New Orleans, assistant city attorney, Jason Cantrell, dropped a joint while talking to a police officer in Orleans Parish Criminal District Court. I bet he wished he checked his pockets. Amateur! Check out the photos and details here…
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Cantrell, 43, received a summons for drug possession and released under a city policy for low-level marijuana cases. New Orleans Police Department spokesperson Garry Flot, Cantrell was talking to one of the officers waiting to testify in court when the rolled up joint tumbled out of his pocket and landed on the floor.
The police officers exchanged a bemused look before making arguably the world’s easiest drug bust. They were spotted chuckling as their colleagues led Cantrell out of the courtroom at around 4.15pm to issue him a summons. Ryan Berni, a spokesman for Mayor Mitch Landrieu’s office, told the New Orleans Times-Picayune that at the time of the incident, Cantrell was not working on behalf of the city. He was suspended without pay pending an investigation. According to a statement issued by Cantrell’s wife, LaToya Cantrell, her husband resigned his city post late Monday. Besides handing traffic court cases in his capacity as an assistant city attorney, Cantrell also has a private practice.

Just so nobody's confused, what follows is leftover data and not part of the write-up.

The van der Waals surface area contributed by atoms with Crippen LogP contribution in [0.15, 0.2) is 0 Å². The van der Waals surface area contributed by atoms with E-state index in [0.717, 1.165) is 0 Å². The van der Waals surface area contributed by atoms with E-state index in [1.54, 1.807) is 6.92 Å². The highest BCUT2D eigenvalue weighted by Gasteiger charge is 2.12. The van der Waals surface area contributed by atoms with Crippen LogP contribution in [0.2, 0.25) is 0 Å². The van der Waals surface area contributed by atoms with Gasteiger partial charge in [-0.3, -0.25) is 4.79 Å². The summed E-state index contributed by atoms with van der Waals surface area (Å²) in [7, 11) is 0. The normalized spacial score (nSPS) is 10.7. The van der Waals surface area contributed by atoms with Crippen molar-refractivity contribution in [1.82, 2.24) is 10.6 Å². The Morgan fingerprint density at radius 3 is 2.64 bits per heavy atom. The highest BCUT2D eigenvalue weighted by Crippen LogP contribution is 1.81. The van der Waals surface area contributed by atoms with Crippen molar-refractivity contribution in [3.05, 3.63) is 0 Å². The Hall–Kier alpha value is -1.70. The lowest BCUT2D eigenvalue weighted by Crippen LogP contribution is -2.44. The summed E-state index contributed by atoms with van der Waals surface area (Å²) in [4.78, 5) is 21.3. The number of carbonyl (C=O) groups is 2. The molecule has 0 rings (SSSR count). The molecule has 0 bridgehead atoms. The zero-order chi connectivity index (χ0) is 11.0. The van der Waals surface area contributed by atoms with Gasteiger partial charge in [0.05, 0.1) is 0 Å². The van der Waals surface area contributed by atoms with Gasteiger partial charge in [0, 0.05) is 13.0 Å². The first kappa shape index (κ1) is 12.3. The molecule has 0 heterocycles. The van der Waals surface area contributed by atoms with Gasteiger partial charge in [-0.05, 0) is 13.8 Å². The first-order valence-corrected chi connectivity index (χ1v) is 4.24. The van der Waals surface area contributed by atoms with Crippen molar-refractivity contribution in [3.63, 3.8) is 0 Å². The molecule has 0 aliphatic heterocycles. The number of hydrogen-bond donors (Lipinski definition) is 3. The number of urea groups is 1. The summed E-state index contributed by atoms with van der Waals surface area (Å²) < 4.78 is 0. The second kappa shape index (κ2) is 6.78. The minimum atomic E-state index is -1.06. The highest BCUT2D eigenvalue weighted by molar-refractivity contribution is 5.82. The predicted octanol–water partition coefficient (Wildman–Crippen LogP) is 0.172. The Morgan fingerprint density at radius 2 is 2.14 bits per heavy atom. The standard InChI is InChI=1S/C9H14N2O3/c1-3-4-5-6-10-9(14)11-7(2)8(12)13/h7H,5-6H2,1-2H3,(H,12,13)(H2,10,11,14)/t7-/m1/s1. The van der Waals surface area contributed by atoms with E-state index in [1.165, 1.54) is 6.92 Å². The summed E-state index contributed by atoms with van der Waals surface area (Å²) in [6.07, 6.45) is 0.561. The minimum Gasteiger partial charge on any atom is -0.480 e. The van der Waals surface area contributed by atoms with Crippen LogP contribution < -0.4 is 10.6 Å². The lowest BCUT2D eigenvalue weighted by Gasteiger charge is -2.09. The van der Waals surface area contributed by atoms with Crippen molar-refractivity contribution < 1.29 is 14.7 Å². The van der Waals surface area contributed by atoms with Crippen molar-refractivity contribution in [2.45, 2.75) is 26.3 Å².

Cantrell has practiced civil and criminal law in New Orleans for 17 years, including six as a public defender in Juvenile Court. In an ironic twist, the 43-year-old also worked as a drug court attorney. LaToya Cantrell issued a statement apologizing for her husband’s actions and saying:
“Angry, embarrassed, and disappointed’ with the 43-year-old’s ‘lack of judgment. I love my husband unconditionally and am very concerned for his health and well-being, and for that of our family,’ Cantrell said. ‘I hope that this incident will encourage Jason to seek the professional help he needs and ask that the public respect our privacy in this very personal family matter.”
The City Council in late 2010 made marijuana possession a municipal offense, allowing police to issue a summons rather than arrest and book an offender on state charges in an effort to reduce the case load.